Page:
1981 Paper

Dr Luthersand has been investigating the effects of brain lesions upon visual discrimination in the octopus. For his most recent experiment he procured two groups of 12 octopuses. Group E, the experimental group was bought from "Podiprods", a commercial breeder of laboratory cephalopods; they were all two-year-old females and had not taken part in any experiment before. Because of the soaring cost of marine molluscs, Dr Luthersand made up his control group, Group C, with octopuses which he bad bought previously. These too were all females and matched Group E in both age and weight; they had been used in one previous experiment a year earlier, but only in another control group.

Dr Luthersand is interested in the role of the vertical lobe of the octopus brain in pattern discrimination. Therefore, he lesioned the vertical lobe in each of the members of Group E. After the operation one octopus died and another looked decidedly ill. These two animals took no further part in the experiment. To keep the size of the two groups the same, two members of the control group were eliminated at random.

After the operation on Group E all 20 animals were pretrained on a simple left-right discrimination to familiarise them with the apparatus. Half the animals were rewarded for choosing the left panel in the test chamber, the other half were rewarded for choosing the right panel. After this pretraining both groups were trained to discriminate wide stripes from narrow stripes. Group E was rewarded for choosing the panel with wide stripes. Group C was rewarded for choosing the panel with narrow stripes. Dr Luthersand decided that each animal had learnt the discrimination when it had successfully chosen the rewarded pattern three times in a row.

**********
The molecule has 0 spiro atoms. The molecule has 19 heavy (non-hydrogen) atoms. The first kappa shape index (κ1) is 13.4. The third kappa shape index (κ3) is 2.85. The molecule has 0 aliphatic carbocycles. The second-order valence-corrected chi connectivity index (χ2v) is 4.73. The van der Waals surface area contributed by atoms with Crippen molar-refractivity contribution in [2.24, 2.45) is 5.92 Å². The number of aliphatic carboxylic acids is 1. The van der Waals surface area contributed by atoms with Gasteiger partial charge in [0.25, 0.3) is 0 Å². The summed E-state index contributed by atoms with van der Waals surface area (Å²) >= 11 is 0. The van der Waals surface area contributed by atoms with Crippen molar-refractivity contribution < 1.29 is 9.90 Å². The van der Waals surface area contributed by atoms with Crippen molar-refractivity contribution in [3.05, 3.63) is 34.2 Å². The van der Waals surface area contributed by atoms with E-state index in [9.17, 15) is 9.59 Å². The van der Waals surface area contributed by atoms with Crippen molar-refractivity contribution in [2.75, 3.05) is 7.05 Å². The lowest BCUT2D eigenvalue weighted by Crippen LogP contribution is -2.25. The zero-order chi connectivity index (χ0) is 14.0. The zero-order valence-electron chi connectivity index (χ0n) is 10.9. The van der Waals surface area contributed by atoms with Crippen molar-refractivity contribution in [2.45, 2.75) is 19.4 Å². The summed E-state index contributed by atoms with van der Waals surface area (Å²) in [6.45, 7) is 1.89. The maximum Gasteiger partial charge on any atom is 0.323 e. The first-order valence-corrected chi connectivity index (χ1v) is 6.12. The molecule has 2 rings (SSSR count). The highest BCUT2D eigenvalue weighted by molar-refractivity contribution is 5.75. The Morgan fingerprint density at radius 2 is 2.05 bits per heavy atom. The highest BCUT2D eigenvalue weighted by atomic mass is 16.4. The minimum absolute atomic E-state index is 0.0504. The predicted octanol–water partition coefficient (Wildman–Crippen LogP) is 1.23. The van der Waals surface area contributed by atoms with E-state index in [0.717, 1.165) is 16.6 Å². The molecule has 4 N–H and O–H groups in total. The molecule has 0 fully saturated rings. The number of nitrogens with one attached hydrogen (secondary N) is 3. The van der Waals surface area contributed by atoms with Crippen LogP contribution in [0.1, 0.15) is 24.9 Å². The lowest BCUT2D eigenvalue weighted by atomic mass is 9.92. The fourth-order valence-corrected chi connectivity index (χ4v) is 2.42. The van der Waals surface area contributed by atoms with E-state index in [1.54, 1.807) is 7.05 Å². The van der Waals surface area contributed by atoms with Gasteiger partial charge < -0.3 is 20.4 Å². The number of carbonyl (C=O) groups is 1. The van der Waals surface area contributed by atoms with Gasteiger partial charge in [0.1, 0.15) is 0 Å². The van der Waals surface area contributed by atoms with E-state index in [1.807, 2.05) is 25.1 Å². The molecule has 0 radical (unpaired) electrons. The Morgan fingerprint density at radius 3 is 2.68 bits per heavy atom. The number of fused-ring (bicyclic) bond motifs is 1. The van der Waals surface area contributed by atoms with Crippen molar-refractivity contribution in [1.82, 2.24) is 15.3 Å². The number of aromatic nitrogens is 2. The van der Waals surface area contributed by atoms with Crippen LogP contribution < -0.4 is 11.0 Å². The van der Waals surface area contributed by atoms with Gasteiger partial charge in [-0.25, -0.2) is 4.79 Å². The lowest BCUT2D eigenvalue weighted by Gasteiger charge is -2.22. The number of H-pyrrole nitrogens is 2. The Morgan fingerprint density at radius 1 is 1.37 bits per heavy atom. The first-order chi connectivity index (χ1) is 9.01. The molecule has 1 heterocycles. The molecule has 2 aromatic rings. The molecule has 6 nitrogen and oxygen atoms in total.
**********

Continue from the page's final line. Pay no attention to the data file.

All animals were then tested on a second discrimination between vertical and horizontal stripes. Group E was rewarded for choosing the horizontal stripes, Group C for choosing the vertical stripes. Again a criterion of three correct responses in a row was applied.

The results of these two experiments are given in Table 1.

TABLE 1. Mean number of trials to criterion.

NARROW VS. WIDE 27.1 16.4

Dr Luthersand now performed a two-way split-plot Analysis of Variance with the following results:

TABLE 2. Results of ANOVA.

Main effect of stimulus type F(1,18) = 10.356 p < 0.05
Main effect of group F(1,18) = 4.931 p < 0.05
Interaction F(1,18) = 8.471 p < 0.05

From these results he concluded:

  1. that vertical/horizontal discrimination is easier for octopuses than wide/narrow
  2. that lesions of the vertical lobe affect narrow/wide discrimination but not vertical/horizontal discrimination; therefore, the neurones responsible for encoding the size of patterns must lie in the vertical lobe.

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